Ten things diesel mechanics think every boatowner should know
Diesel mechanics is not a difficult subject. In fact, all owners of diesel-powered boats can—and should—learn the fundamentals of operating and maintaining their engines. To run well, a diesel engine requires clean fuel, clean oil, and a lot of air. Routine maintenance will virtually guarantee years of trouble-free service and will keep your busy mechanic at bay.
How a diesel engine works, and why in many cases it is superior to a gasoline engine as a marine power plant, will not be discussed here. That has been well covered elsewhere. What I will describe are 10 things every diesel mechanic wishes every boatowner knew about diesel engines. As one mechanic told me, “A knowledgeable boatowner makes my job easier. When I receive the call, the owner can report meaningful symptoms, can explain the engine’s relevant history, has probably kept up with maintenance routines, and won’t give me grief when I explain that the engine may need a set of new injectors, a new circulating pump, or a purging of the entire fuel system.”
Here is the list, in no particular order of priority.
1. Don’t baby the engine.
Diesels don’t like to idle in neutral or run in gear at low speeds; they do like to work hard under load. A diesel engine that is properly matched to its boat can run at its cruising rpm (the “sweet spot”) for hour after hour, day after day. What’s the cruising rpm? Generally, the sweet spot is approximately 75 to 80 percent of the maximum rpm as defined in the owner’s manual. Running at cruising rpm after just a few minutes of initial warmup, the engine should keep the boat moving at a reasonable speed with minimal noise and little harmonic vibration. Running in the sweet spot also maximizes fuel efficiency—it runs hot enough to be at its most efficient operating temperature, but is not being overworked—and increases the engine’s lifespan.
However, the sweet spot will vary from one engine to another. Volvo-Penta, for example, recommends that some of its larger engines be run at 200 rpm below the “obtainable maximum rpm.” My three-cylinder Yanmar diesel has a rated maximum rpm of 3,600. I routinely run it at 2,800 rpm (75 to 80 percent of the max), which keeps my 12,000-pound sloop moving at 6.5 knots, with the engine consuming approximately 1/2 gph.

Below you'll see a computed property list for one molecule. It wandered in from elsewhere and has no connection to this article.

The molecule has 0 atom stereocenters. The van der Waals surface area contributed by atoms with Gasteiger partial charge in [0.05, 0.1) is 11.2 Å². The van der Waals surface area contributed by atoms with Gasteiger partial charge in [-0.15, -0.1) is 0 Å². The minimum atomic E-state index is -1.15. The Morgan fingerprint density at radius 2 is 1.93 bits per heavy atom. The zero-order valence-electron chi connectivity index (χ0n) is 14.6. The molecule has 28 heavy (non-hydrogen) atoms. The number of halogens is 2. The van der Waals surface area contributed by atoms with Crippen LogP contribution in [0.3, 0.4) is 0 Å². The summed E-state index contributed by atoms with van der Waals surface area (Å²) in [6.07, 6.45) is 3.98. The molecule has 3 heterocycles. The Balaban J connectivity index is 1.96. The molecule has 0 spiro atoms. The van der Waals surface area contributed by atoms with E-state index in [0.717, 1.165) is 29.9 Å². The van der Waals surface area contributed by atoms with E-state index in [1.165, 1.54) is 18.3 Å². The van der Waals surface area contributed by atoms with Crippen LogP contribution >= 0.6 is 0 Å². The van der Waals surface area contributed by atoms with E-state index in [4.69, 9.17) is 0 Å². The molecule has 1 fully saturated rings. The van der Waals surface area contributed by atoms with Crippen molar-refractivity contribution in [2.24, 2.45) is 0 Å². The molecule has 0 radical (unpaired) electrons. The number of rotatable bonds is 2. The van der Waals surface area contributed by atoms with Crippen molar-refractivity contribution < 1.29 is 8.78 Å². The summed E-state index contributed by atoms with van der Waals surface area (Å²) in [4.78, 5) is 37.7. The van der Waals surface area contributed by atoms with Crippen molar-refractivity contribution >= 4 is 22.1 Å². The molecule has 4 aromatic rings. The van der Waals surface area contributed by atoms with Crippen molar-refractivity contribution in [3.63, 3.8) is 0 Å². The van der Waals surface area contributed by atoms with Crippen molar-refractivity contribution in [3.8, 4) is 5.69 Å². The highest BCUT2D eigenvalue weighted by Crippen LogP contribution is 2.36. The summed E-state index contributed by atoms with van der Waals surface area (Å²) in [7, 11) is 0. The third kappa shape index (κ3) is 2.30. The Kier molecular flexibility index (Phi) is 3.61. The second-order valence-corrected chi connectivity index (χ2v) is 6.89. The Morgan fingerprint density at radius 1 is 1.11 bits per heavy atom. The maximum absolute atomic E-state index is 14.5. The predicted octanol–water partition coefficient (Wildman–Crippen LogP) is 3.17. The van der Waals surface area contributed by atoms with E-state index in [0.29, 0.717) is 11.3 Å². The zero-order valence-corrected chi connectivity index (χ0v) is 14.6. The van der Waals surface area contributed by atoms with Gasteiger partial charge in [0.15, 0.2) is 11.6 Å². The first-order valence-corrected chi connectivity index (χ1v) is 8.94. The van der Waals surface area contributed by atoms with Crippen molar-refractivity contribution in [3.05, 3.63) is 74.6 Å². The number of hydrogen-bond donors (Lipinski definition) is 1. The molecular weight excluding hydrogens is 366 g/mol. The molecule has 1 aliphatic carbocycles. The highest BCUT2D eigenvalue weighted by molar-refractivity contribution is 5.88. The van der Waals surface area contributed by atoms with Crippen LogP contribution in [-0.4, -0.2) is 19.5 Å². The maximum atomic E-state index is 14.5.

You should especially avoid idling the engine for long periods. At idle speeds, fuel combustion is incomplete compared to cruising rpm under load, so excessive idling only wastes fuel. It also accelerates wear and tear on the engine, causes varnish to build up on the cylinders, and deposits soot and carbon on the engine’s valves and in the exhaust system, particularly at the manifold injection elbow where raw cooling water exiting the engine mates with exhaust gases. Running at cruising rpm blows this stuff out. However, after running at cruising rpm for several hours, a brief cool-down at idle speed, with no load on the engine, is beneficial. A few minutes is enough.
2. Give your engine clean — not contaminated — fuel
Diesel engines must have clean fuel. Fuel is “contaminated” when it contains water, sediment, or other solids. Fuel may also contain biological organisms. To minimize contamination, don’t store your boat for the winter or let it sit around for weeks at a time with its fuel tanks only partly full. Keeping the tank full minimizes the condensation of water vapor on the tank’s interior walls, thus reducing the volume of condensate entering the fuel system. Diesel fuel left undisturbed in a tank for long periods should be regarded as a culture medium designed to foster the growth of microorganisms.
Since diesel engines have a low tolerance for contaminated fuel, filtration is critical. Your engine is equipped with its own fuel filter, of course, and there may be a small fine wire-mesh screen at the bottom of the fuel pick-up tube inside the fuel tank. At least one additional fuel filter is recommended. This should be a high-efficiency unit specifically designed for diesel service, such as a Racor or Dahl filter. This filter should also be a water separator that allows you to drain the separated water from the bottom of the filter bowl before enough accumulates for it to continue through the fuel lines to the injectors, where it will almost surely stop, if not damage, the engine. This water-separating filter should be the primary (first) filter the fuel encounters after it leaves the tank. Filters mounted on the engine itself should be considered secondary units.
The elements in all of your fuel filters, including those that trap sediment, sludge, and organic material, should be changed at periodic intervals—after every 75 to 100 hours of operation or annually, whichever comes first. On older boats and on those with possibly contaminated fuel, filters should be changed more frequently. Always carry spare filter elements on board.